Bangkok is an enormous city. If you are not familiar with the city’s geography, I highly encourage you to use a local guide to help you plan out your day to avoid long waits, heavy traffic, and complicated logistics. I also encourage you to be opened minded about taking public transportation or even a tuk-tuk when it is recommended; sometimes that can save you a whole lot of time and headache! And, if you have any Bangkok restaurants on your wish list for dinners, you must take them into consideration when choosing your hotel. If you want to get to a restaurant on the other side of the city, you may need to give yourself upwards of 2 hours for time in a taxi to get there! I recommend planning to eat dinners near your hotel and venturing further away for lunch; this may also help you take advantage of some excellent lunchtime special menus, but I will cover that in another blog. For more on the value of a tour guide, read David’s blog.
On my recent trip, I did some bucket-list tours like seeing the Grand Palace and I got a little adventurous and ventured out to see Bangkok after-hours. But, my top favorite tour was seeing the floating markets of Damnoen Saduak, which is a little over an hour outside of the city. This old-style marketplace is set in a small klong (canal) network where floating vendors sell their wares from canoe-style boats. Our tour began with a long boat that had a makeshift motor that looked like it belonged in a monster truck and we sped through the larger canals looking at the local homes and getting a behind the scenes view of life on the canals. Then, we transferred to a smaller boat that was almost like a gondola and we navigated the crowded market where floating fruit sellers and souvenir shops mixed with little old ladies cooking noodle soups right in their boats.
Our guide, Sue, from Abercrombie & Kent, has been introducing travelers to this market and others like it and she said she could count on one hand the number of times her guests have actually tried the food. My husband, who lived in China after college, is an adventurous eater and loves anything spicy, so he was not scared off. And, it all smelled so good that we decided to dig in! I am so glad we did! We each got a spicy noodle soup and some fried bananas and sat down along the edge of the canal for one of the most enjoyable meals I had on the entire trip.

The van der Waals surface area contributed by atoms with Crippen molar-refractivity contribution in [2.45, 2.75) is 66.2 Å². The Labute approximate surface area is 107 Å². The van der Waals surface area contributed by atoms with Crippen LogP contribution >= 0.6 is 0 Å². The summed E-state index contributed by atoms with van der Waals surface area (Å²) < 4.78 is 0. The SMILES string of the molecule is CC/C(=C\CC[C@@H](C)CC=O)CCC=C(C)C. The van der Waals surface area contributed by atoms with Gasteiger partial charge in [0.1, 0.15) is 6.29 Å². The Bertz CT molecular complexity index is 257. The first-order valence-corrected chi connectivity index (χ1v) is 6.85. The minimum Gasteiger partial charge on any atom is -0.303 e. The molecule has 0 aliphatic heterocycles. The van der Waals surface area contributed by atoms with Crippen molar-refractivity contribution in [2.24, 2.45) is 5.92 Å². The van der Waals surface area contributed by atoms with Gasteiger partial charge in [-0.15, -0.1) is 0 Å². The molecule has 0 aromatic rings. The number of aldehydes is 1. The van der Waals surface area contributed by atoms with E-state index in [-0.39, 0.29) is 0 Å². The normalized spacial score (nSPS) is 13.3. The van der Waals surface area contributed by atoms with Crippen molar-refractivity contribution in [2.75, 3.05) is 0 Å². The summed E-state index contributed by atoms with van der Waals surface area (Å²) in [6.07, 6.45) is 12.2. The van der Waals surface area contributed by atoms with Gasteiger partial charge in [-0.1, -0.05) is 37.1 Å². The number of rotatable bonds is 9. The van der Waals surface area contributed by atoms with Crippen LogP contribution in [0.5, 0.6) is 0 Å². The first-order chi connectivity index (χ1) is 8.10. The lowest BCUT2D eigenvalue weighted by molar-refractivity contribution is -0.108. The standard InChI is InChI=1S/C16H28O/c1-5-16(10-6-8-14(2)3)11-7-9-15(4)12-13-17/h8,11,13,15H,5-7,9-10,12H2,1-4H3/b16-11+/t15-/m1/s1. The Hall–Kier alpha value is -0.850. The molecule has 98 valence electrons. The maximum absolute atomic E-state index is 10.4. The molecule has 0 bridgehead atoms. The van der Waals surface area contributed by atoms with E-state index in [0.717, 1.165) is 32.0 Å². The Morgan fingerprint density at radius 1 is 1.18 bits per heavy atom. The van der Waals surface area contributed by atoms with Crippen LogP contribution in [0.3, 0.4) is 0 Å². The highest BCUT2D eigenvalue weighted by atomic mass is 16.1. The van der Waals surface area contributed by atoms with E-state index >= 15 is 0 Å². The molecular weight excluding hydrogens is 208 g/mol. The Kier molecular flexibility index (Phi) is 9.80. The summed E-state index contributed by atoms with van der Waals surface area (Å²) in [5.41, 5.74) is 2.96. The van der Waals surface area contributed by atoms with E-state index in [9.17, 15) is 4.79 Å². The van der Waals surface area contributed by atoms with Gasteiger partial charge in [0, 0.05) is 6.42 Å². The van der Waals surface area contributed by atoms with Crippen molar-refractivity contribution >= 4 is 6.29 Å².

In addition to the floating market, our tour also included a stop to a more modern food market where stalls showcased everything from fresh fish to exotic spices. It was so much fun to be a part of the hustle and bustle of daily life. We walked among the stalls watching families shop for their dinner. I admit, though, I was feeling less adventurous and defined to try the strange looking (and smelling) specialties from the sellers. This market has train tracks running through it and, while rents can be high for the coveted stalls inside the market, it is free to set up shop along and on the tracks. But, you have to be ready and willing to pack up shop any time the train rolls through. We didn’t do it on this tour, but you can have the guide take you to the train station a few stops down and ride the train into the market; It is a great way to see the landscape outside of Bangkok and make a “grand entrance” to the market.
As Chef Jose Andres says, ““It often takes a meal to penetrate a culture and see how similar we all are. Food, how we cook it and eat it, connects us…” and touring a food market is the best way to get to the heart of a destination’s food culture. I have a better understanding and appreciation of Thai food and daily life in Thailand after this tour.
David also recently toured the floating markets on a separate trip to Bangkok and, as always, had a different opinion on the experience! You can read his report on the Travel Horizons blog.
See more picture from our trips to Bangkok on the Ourisman Travel Flickr page.